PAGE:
“Earth, Spirit, Humanity: Community and the Nonhuman in Karoline von Günderrode’s ‘Idea of the Earth’”

In Romanticism and Political Ecology (forthcoming)
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Karoline von Günderrode (1780–1806) has long enjoyed a reputation as a Romantic poet, but her philosophical contributions have largely been neglected. This paper is one of the first to address Günderrode’s political thought, especially her view of the interrelationship between human society and the broader environment. The paper argues that Günderrode develops resources for reconceiving the relationship of human beings to the nonhuman and to each other that work against an instrumentalizing view of nature and programmatic political ideals. Günderrode’s normative restraint, concept of harmony, and view of human beings as part of and the same in kind as the rest of nature contribute to a vision of sociality, grounded in her metaphysics, that envisions small communities fostering connections between human beings and the nonhuman. On Günderrode’s model, these connections can grow and strengthen and eventually, perhaps, enable the emergence of the single, perfect organism that she calls the “realized idea of the earth.”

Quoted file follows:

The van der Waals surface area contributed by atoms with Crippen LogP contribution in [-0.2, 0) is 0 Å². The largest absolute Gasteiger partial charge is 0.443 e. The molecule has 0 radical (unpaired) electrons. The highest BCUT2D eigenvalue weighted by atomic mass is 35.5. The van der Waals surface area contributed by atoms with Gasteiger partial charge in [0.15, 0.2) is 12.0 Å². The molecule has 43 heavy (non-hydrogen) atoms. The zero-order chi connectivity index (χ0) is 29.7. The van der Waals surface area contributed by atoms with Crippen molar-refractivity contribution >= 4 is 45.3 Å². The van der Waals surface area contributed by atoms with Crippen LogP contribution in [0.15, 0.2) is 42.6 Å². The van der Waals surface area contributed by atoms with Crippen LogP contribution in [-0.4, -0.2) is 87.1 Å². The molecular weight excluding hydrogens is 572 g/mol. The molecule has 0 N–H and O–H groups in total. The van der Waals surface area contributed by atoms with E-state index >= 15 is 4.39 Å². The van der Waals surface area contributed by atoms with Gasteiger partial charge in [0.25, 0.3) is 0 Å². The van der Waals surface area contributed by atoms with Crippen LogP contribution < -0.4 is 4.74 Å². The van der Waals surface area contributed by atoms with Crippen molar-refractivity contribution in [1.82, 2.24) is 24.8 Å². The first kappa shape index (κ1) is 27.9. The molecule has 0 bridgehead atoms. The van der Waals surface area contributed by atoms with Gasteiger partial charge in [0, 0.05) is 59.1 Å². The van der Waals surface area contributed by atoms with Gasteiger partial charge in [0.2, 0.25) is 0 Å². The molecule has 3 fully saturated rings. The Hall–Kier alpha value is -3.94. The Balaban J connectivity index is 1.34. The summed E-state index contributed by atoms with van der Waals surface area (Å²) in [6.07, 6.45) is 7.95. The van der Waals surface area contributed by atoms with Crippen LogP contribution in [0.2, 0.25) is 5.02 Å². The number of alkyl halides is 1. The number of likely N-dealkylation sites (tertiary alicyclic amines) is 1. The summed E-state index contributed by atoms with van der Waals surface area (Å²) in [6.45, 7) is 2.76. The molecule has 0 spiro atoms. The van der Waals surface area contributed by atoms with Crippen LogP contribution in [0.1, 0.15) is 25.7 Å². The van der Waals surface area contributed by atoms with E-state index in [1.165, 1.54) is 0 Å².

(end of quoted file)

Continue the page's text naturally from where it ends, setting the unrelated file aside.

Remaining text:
Author's Profile

Anna Ezekiel
University of York


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